Rather than discouraging this industry, the State should embrace the potential of this near-monopoly and stop trying to find ways to get rich, too quickly.

Hank
Hank

Can't wait to vote no on this.  If we could only add a middle finger after, especially to Charlie Brown and Jeanne Faatz that would really make my day.

Cognitive_Dissident
Cognitive_Dissident topcommenter

The way the Fabians always did this, is they would offer a 30% tax under one group's name, and a "moderate" 15% tax under another group's name, so they could sell the efficacy and reasonability of the "moderate" 15% tax by comparing it to the "unnecessary" 30% tax. This, of course, obscures the reality that no such tax is necessary, because taking pot out of the hands of drug dealers and taking the responsibility out of the hands of law enforcement saves money and effort.

davebarnes
davebarnes topcommenter

I plan to vote NO.

It should be taxed the same as booze. Therefore, tax dope based upon its alcohol content.

Kush_is_my_Cologne
Kush_is_my_Cologne

I would change the title of this article to: 

Marijuana: Denver City Council recommends lower sales tax out of sensible and strategic thinking.

stuka1
stuka1

@Hank Don't forget to vote against these assholes when they come up for re-election.  The first question out of any pro-cannabis citizen's or activist's mouth to any candidate should be where they stand on cannabis, and on taxes and policy on cannabis. 


WHY have cannabis activists not gathered and published the names and voting records of ALL prohibitionist and pro-over-taxing and over-regulating legislators in the state, and begun to campaign against their re-election?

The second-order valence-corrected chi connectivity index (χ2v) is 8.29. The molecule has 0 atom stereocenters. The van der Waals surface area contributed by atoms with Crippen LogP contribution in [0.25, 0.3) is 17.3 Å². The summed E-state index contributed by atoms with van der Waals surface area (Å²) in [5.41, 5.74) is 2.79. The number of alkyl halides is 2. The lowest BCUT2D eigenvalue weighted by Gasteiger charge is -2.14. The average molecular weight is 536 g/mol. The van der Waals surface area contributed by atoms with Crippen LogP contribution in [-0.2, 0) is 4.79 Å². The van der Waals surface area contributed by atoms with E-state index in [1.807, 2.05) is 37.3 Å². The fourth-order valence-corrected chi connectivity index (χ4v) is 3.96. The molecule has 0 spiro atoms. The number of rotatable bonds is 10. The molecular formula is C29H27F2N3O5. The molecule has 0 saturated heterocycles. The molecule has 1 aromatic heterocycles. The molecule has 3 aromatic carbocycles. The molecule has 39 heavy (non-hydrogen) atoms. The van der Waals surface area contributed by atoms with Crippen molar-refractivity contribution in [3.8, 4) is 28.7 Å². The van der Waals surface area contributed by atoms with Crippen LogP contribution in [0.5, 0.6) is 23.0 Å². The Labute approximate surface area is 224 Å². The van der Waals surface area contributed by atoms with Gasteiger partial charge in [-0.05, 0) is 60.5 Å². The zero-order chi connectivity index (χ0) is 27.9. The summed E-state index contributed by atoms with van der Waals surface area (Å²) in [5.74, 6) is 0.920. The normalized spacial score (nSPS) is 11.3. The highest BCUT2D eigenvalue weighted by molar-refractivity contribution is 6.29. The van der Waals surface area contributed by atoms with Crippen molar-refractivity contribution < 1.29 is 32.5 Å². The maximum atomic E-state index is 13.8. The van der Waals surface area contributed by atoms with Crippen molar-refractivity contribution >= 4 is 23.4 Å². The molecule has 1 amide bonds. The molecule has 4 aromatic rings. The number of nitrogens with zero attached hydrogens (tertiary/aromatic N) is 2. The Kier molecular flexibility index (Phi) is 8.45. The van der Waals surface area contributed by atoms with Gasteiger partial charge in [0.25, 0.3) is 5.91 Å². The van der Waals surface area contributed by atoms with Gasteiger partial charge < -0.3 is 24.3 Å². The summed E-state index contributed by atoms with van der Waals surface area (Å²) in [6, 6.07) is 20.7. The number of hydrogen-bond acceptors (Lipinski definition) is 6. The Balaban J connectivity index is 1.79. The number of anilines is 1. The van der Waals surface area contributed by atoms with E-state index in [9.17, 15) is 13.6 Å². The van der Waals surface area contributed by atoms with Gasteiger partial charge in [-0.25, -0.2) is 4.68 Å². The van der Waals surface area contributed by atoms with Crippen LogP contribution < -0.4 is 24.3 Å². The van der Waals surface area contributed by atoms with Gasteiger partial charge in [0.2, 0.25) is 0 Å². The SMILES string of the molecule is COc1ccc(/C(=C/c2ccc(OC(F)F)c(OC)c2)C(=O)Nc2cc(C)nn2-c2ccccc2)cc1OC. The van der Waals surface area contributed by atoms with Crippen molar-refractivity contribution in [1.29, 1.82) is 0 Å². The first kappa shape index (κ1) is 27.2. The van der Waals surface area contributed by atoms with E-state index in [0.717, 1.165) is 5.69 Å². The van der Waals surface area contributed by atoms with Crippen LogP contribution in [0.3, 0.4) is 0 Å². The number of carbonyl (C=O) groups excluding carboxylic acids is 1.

stuka1
stuka1

@Cognitive_Dissident   " taking the responsibility out of the hands of law enforcement saves money and effort." 

 Why should law enforcement have a hand in ANY of it any more?  The People have spoken and determined that it should NOT be illegal, PERIOD. Law enforcement should realize that this takes them (AND THEIR OPINIONS) entirely out of the equation.

TxTransplant.
TxTransplant.

@davebarnes Cannabis is not even close to "Dope".

stuka1
stuka1

@Djadamstall  

The words "sensible" and "Denver City Council" do not belong in the same Zip Code.

Cognitive_Dissident
Cognitive_Dissident topcommenter

@stuka1

I agree that law enforcement should be out of the equation, but apparently a lot of people who voted for 64 wanted to "regulate it like alcohol.*" I didn't vote for it, and was ready to support I-70 instead. What a pity!

----------------

* What's worse is that "regulate it like alcohol" is a massive lie. I just bought a margarita at Chipotle a couple days ago, and for a number of illogical reasons, there's no chance in hell they'll allow Chipotle to sell me cannabis to enjoy in their fine restaurant any time in the near future. If it was really being regulated like alcohol, that wouldn't be an issue.

davebarnes
davebarnes topcommenter

WTF!? I have called mj "dope" since 1970.

davebarnes
davebarnes topcommenter

Vicodin is dope.

My dentist never gives me drugs. I have cavities filled and crowns installed without any drugs.

Cognitive_Dissident
Cognitive_Dissident topcommenter

My dictionary defines "dope" as illegal recreational drugs. In the context of so-called "legalization," cannabis is no longer "dope." In the context of medicine, it never has been "dope."

Since it's medicine to me and countless other patients, legal and illegal, the term "dope" is offensive. Is Vicodin "dope?" What if your dentist gives it to you?

davebarnes
davebarnes topcommenter

Not participating in a "cause". Unless the cause is to make all drugs (except anti-biotics) over the counter.

TxTransplant.
TxTransplant.

@davebarnes Dope: i.e, cocaine, meth, painkillers, heroin are not only "Mood" altering drugs, they are "Life" altering.

Cannabis: Not so much

With all due respect, as long as cannabis is called "Dope", users are stereotyped with users of the aforementioned "Dope". Not good for the cause.